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The Wonder Report: January 21, 2022
Last week, when I began our conversation about this in-depth project we’re all living called “being human,” I threw around the word “human” like it’s something we’d all understand. Like the definition of being human is outlined in the human handbook we’re all given at birth.
In some ways, there’s an element of truth to that. Not the handbook part, but the part about knowing what it means to be human. We’re all human after all. But the way we function as humans can be very different, as different as the actual number of humans. And the context in which we are human—this world—doesn’t always make being human so easy. Since being human hasn’t been so good up to this point, for some of us, being more human sounds kinda crummy.
So what do I mean when I say that the world we live in is inhuman? And even more, what am I talking about when I call us to be more human despite the odds we’re facing?
Let’s talk about it.
1. The Limits of the Humanity
On Wednesday, Steve and I were driving back from dinner out with friends. We had a 45-minute trip ahead of us, and since it was cold outside, I’d turned on the seat warmer when I climbed in the car. Within minutes, the warmth moved through my body. I felt myself melting into the leather seat.
“I’m so tired,” I said, struggling to keep me eyes open.
“Me too,” Steve said.
“I’m like the most tired I’ve been in a long time,” I said. “It’s like it’s painful to be awake.”
What could Steve say to that?
The twinkling lights of houses blurred by us, and I found myself staring at the soft glow of the moon in the Eastern sky. … And then, I was abruptly shaken awake by the turn onto our street and then the bumps of the pot-holed alley that leads to our garage.
“I’m so tired,” I said again, this time with the grogginess of actual sleep filling my head with fluff. I grabbed my things, followed Steve into the house, and promptly went to bed while Steve stayed up with the dogs for a few extra minutes.
Being human is like that … it comes with built-in limits. And being sinful humans only increases the limits we’re forced to live within. We’ll never be perfect: we make mistakes and miscommunicate and hurt people’s feelings—sometime on purpose. We get sick and fall down and fall asleep at the wheel. We suffer at the hands of others and don’t always respond well. We forget to love. We often forget to love.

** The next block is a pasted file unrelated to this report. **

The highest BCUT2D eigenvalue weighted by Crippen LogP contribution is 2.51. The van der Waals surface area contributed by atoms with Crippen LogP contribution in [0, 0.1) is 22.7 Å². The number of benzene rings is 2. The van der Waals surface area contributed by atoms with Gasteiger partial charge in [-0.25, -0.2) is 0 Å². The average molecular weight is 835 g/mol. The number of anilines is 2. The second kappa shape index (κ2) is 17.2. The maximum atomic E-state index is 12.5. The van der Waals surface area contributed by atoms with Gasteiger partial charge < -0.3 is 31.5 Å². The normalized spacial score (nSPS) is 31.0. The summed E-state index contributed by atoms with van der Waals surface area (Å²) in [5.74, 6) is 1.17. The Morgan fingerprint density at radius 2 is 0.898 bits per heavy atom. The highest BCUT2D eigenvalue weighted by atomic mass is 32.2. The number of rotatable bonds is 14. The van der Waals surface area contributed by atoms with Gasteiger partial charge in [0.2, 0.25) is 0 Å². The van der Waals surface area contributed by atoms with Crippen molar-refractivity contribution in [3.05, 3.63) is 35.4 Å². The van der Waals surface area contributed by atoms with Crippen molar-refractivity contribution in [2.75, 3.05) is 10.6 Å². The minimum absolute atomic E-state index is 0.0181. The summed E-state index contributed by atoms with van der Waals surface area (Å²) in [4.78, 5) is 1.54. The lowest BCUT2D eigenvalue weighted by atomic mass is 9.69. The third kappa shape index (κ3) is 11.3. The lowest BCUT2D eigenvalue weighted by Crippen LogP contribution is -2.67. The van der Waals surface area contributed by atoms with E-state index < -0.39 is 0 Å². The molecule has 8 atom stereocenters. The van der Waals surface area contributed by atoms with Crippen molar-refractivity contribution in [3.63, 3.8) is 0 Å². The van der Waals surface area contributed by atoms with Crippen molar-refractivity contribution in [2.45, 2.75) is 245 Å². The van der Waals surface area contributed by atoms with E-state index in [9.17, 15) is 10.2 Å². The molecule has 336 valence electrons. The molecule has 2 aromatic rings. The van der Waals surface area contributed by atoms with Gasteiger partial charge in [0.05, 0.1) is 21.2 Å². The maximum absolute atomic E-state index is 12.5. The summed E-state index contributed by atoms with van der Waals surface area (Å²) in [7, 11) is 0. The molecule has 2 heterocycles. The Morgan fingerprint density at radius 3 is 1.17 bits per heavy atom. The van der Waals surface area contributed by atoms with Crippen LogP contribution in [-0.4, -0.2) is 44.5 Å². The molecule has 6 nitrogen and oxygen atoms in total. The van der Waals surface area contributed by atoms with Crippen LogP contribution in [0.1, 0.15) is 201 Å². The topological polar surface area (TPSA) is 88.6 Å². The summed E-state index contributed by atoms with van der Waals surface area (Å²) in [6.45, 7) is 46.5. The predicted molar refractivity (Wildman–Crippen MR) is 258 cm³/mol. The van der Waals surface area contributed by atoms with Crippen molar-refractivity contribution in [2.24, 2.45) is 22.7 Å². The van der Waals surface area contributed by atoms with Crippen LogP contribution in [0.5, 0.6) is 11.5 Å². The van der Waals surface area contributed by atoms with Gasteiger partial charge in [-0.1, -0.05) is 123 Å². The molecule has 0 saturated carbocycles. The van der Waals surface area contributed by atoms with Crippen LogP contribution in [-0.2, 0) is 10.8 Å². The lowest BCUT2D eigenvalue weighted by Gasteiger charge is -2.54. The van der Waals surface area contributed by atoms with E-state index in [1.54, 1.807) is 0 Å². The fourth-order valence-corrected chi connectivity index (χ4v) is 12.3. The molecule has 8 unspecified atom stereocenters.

But the limitations of being human don’t all result from sin. Even in a perfect world, as humans, we still wouldn’t be able to go and go and go. We’d have to stop sometimes, too. We can’t survive without nourishment and hydration. We have to eat and drink. We can’t work all the time, we can’t always be alone, we can’t know the future, we can’t remember every detail about the past. Some of us can’t lift more than our body weight … most of us can lift only about half that much. We can’t speak every language or see through walls or travel through time, no matter how much we want to.
For many of us, these limits or constraints are the hardest parts of being human. We race the clock, we stretch the budget, we fudge the rules, we push the margins, we stay up too late, we eat more than we should, we always try to get just a little more …. because if we can move the line on our limits, then life will be better. That’s what we think.
But it’s wrong. Because living within our limits is not the problem of being human; it’s the goal. We have limits because we belong to God, and “belonging necessitates limits,” writes Alan Noble in You Are Not Your Own: Belonging to God in an Inhuman World*. “If we belong to God, then knowing and abiding by His limits enables us to live as we were created to live, as the humans he designed us to be.”
How do we know this? Because God himself became a human, a perfect, sinless human. And despite remaining fully God at the same time, when he became a human, he took on the limits of humanity. He had a body—a baby body at first, then a body that grew and changed and aged. He lived in the limits of a place: first century Palestine. He was born into a family. He had a small circle of friends. He was subject to the political and religious corruption of his day, and ultimately, his limitation became so severe that he was imprisoned, tortured, and executed, all to save us from our sin.
Because God is God, I’m assuming that he could have resolved the problem of human sin in lots of different ways, the most obvious of which would be to wipe out humans for good. He came really close to doing just that during the great flood recorded in Genesis. But the fact that God ultimately chose not just to “solve the problem” but to actually save humans themselves from the ravages of sin by sending his son to become human and take on its limits seems to indicate that he was pretty committed to this project of humanity.
Despite all that’s happened since “in the beginning,” God still believes that the men and women he created in his own image, the humans he made according to his likeness, are still very good.
Now, if we could just believe it too.